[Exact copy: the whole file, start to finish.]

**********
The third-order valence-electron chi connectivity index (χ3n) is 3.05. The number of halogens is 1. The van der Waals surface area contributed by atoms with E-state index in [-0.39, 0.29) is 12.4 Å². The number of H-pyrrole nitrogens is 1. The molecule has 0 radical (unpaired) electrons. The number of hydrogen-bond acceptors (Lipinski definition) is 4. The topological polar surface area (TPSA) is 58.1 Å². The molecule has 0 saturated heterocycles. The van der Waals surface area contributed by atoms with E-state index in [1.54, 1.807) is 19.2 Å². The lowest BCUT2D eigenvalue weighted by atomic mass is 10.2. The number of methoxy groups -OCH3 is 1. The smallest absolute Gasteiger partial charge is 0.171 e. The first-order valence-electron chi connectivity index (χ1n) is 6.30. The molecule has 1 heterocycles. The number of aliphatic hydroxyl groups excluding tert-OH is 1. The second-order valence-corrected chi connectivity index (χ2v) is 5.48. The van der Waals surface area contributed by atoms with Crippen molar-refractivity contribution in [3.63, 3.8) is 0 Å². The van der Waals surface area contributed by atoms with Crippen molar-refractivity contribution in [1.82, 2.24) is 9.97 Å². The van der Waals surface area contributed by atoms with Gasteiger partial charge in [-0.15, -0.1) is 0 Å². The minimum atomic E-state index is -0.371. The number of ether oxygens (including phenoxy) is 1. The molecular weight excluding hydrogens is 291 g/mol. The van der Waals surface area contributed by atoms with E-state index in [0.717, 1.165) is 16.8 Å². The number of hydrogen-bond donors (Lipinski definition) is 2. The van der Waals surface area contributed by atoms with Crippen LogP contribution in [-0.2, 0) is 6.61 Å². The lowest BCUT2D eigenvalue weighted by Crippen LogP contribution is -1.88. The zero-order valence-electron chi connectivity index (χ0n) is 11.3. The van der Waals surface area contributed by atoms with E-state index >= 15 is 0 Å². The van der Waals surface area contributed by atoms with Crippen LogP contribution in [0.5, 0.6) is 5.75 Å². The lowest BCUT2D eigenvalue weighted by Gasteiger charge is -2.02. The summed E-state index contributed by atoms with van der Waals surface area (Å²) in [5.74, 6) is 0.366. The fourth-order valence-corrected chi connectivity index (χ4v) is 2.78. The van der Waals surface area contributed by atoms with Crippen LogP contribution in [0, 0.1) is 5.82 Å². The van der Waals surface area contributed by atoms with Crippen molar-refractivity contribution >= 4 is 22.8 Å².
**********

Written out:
The third-order valence-electron chi connectivity index (χ3n) is 3.05. The number of halogens is 1. The van der Waals surface area contributed by atoms with E-state index in [-0.39, 0.29) is 12.4 Å². The number of H-pyrrole nitrogens is 1. The molecule has 0 radical (unpaired) electrons. The number of hydrogen-bond acceptors (Lipinski definition) is 4. The topological polar surface area (TPSA) is 58.1 Å². The molecule has 0 saturated heterocycles. The van der Waals surface area contributed by atoms with E-state index in [1.54, 1.807) is 19.2 Å². The lowest BCUT2D eigenvalue weighted by atomic mass is 10.2. The number of methoxy groups -OCH3 is 1. The smallest absolute Gasteiger partial charge is 0.171 e. The first-order valence-electron chi connectivity index (χ1n) is 6.30. The molecule has 1 heterocycles. The number of aliphatic hydroxyl groups excluding tert-OH is 1. The second-order valence-corrected chi connectivity index (χ2v) is 5.48. The van der Waals surface area contributed by atoms with Crippen molar-refractivity contribution in [3.63, 3.8) is 0 Å². The van der Waals surface area contributed by atoms with Crippen molar-refractivity contribution in [1.82, 2.24) is 9.97 Å². The van der Waals surface area contributed by atoms with Gasteiger partial charge in [-0.15, -0.1) is 0 Å². The minimum atomic E-state index is -0.371. The number of ether oxygens (including phenoxy) is 1. The molecular weight excluding hydrogens is 291 g/mol. The van der Waals surface area contributed by atoms with E-state index in [0.717, 1.165) is 16.8 Å². The number of hydrogen-bond donors (Lipinski definition) is 2. The van der Waals surface area contributed by atoms with Crippen LogP contribution in [-0.2, 0) is 6.61 Å². The lowest BCUT2D eigenvalue weighted by Crippen LogP contribution is -1.88. The zero-order valence-electron chi connectivity index (χ0n) is 11.3. The van der Waals surface area contributed by atoms with E-state index >= 15 is 0 Å². The van der Waals surface area contributed by atoms with Crippen LogP contribution in [0.5, 0.6) is 5.75 Å². The lowest BCUT2D eigenvalue weighted by Gasteiger charge is -2.02. The summed E-state index contributed by atoms with van der Waals surface area (Å²) in [5.74, 6) is 0.366. The fourth-order valence-corrected chi connectivity index (χ4v) is 2.78. The van der Waals surface area contributed by atoms with Crippen LogP contribution in [0, 0.1) is 5.82 Å². The van der Waals surface area contributed by atoms with Crippen molar-refractivity contribution >= 4 is 22.8 Å².